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Kongo Graphic Writing and Other Narratives of the Sign

Barbaro Martinez-Ruiz

Publication Year: 2013

Written symbols, religious objects, oral traditions, and body language have long been integrated into the Kongo system of graphic writing of the Bakongo people in Central Africa as well as their Cuban descendants. The comprehensive Kongo Graphic Writing and Other Narratives of the Sign provides a significant overview of the social, religious, and historical contexts in which the Kongo kingdom developed and spread to the Caribbean.

Author Bárbaro Martínez-Ruiz, a practitioner of the Palo Monte devotional arts, illustrates with graphics and rock art how the Bakongo’s ideographic and pictographic signs are used to organize daily life, enable interactions between humans and the natural and spiritual worlds, and preserve and transmit cosmological and cosmogonical belief systems.

Exploring cultural diffusion and exchange, collective memory and identity, Kongo Graphic Writing and Other Narratives of the Sign artfully brings together analyses of the complex interconnections among Kongo traditions of religion, philosophy and visual/gestural communication on both sides of the African Atlantic world.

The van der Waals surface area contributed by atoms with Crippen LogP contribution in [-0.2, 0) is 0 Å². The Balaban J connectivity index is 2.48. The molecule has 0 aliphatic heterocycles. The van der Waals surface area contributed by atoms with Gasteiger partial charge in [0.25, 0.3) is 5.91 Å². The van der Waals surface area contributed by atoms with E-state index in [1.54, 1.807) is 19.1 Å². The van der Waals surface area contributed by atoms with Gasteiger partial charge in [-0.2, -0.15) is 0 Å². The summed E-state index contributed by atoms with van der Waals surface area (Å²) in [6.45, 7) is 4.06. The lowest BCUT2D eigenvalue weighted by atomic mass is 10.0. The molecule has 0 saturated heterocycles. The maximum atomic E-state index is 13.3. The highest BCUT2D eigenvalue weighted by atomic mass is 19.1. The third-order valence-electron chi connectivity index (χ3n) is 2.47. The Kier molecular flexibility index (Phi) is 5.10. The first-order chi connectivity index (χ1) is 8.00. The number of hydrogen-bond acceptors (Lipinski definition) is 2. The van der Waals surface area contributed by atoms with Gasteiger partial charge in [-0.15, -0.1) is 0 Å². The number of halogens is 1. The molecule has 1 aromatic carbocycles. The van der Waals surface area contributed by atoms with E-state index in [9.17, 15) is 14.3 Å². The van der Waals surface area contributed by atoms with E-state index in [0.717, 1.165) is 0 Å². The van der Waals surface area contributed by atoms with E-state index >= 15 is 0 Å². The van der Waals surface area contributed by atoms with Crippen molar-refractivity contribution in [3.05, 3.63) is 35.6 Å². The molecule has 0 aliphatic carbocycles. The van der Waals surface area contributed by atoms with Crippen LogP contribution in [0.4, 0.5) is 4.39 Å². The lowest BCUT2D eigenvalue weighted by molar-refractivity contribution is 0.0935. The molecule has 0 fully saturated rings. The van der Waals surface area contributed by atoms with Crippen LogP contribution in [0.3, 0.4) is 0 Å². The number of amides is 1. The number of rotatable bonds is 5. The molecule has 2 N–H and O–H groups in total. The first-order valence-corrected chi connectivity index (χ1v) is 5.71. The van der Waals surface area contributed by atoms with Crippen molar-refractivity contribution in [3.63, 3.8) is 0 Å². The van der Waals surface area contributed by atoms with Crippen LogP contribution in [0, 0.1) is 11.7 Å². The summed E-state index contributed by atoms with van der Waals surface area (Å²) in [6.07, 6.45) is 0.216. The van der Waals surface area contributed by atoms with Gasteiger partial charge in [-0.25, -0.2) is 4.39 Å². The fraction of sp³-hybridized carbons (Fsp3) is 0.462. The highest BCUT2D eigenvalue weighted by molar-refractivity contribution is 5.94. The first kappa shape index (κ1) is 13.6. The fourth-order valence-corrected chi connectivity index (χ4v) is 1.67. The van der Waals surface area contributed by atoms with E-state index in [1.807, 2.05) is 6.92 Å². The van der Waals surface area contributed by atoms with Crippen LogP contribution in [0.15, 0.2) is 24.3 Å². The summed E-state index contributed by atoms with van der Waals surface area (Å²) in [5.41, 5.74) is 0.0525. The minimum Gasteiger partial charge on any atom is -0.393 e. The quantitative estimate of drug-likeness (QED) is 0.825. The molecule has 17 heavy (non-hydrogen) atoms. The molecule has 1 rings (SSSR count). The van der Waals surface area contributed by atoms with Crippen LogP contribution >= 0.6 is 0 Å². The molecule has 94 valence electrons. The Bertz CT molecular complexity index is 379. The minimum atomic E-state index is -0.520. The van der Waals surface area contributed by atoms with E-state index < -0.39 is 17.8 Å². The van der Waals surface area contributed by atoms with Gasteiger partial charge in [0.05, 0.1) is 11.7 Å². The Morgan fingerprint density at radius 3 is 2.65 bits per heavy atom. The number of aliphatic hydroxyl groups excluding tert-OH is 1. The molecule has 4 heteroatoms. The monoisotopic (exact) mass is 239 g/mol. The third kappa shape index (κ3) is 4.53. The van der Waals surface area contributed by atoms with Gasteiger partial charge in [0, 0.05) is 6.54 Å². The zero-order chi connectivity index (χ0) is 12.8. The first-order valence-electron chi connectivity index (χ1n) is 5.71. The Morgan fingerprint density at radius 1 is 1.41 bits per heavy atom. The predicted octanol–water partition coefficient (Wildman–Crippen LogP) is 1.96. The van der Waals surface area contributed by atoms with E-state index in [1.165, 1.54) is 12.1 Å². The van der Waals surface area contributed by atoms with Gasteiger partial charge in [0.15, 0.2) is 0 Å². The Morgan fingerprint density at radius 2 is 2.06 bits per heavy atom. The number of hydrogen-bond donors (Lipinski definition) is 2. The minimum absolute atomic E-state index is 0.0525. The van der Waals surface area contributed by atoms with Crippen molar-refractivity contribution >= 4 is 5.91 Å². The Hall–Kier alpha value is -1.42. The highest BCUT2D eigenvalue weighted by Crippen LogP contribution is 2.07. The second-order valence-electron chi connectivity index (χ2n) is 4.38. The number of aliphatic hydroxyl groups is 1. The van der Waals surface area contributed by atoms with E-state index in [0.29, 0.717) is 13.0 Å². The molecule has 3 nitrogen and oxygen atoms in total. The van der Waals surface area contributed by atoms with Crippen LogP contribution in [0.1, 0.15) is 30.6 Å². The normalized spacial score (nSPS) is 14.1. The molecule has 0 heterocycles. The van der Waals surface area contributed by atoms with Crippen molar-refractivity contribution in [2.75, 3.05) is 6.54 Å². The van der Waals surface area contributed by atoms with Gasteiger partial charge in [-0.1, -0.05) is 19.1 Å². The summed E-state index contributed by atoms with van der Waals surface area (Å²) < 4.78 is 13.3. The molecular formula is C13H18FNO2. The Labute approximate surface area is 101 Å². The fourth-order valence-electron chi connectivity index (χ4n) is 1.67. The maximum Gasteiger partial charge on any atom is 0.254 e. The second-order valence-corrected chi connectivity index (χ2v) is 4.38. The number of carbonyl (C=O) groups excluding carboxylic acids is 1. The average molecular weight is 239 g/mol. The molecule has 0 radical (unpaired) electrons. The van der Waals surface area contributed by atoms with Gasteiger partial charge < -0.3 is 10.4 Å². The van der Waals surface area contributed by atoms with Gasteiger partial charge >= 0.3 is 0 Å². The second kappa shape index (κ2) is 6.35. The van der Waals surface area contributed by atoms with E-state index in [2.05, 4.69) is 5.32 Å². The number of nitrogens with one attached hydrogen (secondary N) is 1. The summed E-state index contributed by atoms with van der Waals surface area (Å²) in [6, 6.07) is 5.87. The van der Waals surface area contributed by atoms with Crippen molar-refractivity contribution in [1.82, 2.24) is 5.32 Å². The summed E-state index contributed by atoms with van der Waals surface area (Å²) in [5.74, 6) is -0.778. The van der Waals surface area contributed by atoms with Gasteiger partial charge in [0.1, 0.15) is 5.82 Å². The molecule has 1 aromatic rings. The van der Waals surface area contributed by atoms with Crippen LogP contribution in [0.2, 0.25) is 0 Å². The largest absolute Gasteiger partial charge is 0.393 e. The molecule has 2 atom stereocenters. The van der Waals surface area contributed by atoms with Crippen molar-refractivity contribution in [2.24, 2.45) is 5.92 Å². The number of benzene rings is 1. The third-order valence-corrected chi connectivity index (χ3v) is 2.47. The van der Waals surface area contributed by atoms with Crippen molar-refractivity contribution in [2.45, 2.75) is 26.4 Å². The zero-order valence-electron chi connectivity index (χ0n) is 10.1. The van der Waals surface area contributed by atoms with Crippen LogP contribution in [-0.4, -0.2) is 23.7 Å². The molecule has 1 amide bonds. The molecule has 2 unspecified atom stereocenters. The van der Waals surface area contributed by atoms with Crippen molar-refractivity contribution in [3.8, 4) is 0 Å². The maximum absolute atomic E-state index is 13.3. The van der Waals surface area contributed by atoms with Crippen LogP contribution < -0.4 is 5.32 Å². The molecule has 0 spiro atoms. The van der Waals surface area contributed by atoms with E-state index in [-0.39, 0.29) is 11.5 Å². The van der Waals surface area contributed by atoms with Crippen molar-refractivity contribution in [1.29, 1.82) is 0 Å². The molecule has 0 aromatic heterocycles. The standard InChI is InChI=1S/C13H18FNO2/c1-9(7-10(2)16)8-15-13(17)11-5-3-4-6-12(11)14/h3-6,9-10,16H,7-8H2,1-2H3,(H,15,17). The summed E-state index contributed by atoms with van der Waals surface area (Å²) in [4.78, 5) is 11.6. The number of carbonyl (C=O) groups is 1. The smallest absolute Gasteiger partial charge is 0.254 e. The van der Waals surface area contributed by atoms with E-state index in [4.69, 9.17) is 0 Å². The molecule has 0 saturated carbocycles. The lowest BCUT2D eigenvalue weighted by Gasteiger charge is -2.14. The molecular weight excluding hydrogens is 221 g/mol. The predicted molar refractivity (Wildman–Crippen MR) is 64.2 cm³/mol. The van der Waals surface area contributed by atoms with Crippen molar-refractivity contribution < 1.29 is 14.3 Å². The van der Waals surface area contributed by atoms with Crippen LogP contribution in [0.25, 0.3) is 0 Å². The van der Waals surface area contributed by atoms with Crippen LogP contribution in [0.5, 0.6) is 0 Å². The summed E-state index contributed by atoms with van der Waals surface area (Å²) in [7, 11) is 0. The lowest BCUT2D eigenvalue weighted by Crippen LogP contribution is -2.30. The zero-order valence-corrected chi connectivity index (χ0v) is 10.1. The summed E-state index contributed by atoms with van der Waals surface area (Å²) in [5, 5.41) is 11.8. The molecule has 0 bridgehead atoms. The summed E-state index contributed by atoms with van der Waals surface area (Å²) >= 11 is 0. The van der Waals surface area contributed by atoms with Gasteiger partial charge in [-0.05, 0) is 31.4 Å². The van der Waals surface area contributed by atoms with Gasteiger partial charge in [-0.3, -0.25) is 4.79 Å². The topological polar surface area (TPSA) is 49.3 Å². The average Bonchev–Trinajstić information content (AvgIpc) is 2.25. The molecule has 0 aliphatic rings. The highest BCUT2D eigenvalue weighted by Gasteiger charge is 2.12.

Published by: Temple University Press

Cover

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p. 1-1

Title Page, Copyright

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pp. 2-5

Contents

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pp. 6-7

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Acknowledgments

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pp. vii-viii

No project of this scale is possible without the support of an incredible number of people, including friends, mentors, colleagues, and family. Such support has enabled me to research Kongo graphic expression as a form of communication in Africa and across the Atlantic, and then to bring ...

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1. Introduction

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pp. 1-13

Kongo Graphic Writing is a study of structured visual expression among the Bakongo people in Central Africa and their descendants in Cuba. The book is built around the central argument that multiple, varied communication tools, including written symbols, religious objects, oral traditions, and body language, have consistently been integrated by the Bakongo into structured ...

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2. The Atlantic Passage: The Spread of Kongo Belief in Africa and to the Americas

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pp. 15-27

The Bakongo people are found today in northern Angola, southern Democratic Republic of the Congo, southern Gabon, and the Republic of the Congo. A subset of broader Bantu culture that today stretches across much of eastern, central, and southern Africa, the Bakongo first settled in Central Africa as a result of larger migrations across the continent. It is generally be-...